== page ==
A terrace (W100; Fig. 3) ran along the bank of Nahal Shu‘alim in a curving course that kept a general north–south orientation. It was built of a single row of medium-sized fieldstones of flint and limestone (average stone size 0.20 × 0.35 × 0.35 m) placed on their narrow side. Small stones were mounded up against its eastern face, probably to strengthen the base of the terrace. Only one course was preserved, placed over the mixture of clayey soil and small stones similar in makeup to that of the streambed. Numerous collapsed stones were found along the entire west face of the terrace.
At the south end of the terrace, a long field wall (W106; length c. 65 m; Fig. 4) was built of a single row of medium-sized fieldstones that continued eastward. It was apparently intended to divert the flow of water and capture the alluvial soil to form a plot of farmland.
The field tower (Figs. 5, 6) was rectangular in plan. It was built on a small hillock inside the wadi channel. Its walls (width 0.50–0.75 m) were built of two rows of large and medium-sized stones of flint and limestone (average stone size 0.25 × 0.30 × 0.45 m) laid widthwise and interspersed with small stones. The southwest wall was destroyed when the path was cut across the wadi, and two other walls were damaged. The walls, set directly on the channel bed, were preserved to a height of three courses. A tamped-earth floor (L104), laid on the wadi deposits, was detected inside the building. Body fragments of bag-shaped jars were found inside and outside the building. A Lower Paleolithic hand ax was found near the field tower; it had obviously been washed down to the site.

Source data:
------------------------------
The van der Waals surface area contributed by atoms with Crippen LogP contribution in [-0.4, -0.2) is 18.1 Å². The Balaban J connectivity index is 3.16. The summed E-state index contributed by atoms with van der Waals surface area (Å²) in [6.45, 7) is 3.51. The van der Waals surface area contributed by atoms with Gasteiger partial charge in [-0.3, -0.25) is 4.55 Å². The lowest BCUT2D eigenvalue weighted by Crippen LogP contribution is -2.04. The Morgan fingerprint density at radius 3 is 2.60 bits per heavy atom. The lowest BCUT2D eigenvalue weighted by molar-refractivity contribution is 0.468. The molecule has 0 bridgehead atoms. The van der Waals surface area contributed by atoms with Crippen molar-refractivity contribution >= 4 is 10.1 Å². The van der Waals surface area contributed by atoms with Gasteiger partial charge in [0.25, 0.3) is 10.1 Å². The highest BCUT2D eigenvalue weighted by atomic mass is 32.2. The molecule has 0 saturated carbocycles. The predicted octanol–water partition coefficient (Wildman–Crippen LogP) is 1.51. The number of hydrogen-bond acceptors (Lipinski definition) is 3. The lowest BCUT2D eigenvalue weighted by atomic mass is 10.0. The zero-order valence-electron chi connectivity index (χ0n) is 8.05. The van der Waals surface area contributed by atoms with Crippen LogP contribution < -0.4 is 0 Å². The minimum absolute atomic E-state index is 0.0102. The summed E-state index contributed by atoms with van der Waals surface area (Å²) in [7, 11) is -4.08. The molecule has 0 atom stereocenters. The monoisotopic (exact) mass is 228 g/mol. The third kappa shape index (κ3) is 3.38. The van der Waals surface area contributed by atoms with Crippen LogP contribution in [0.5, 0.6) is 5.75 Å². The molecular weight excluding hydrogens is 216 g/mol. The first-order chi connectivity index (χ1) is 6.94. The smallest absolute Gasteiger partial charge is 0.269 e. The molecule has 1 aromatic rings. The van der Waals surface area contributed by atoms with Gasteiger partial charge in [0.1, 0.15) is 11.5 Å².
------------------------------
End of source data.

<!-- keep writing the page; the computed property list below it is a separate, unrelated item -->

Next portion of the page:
The terrace and the field wall joining it from the east belonged to an agricultural system that captured the runoff water and the alluvium carried with it, creating a conveniently level plot of rich farmland. The field tower—a rectangular building overlooking the plot and other terraces—was probably built to guard and protect the fields and their produce. No diagnostic pottery was recovered. However, the style of construction, the numerous agricultural terraces in the surrounding area and the proximity to the Yeroham Fortress, all suggest that the site was part of its agricultural system during the Byzantine period.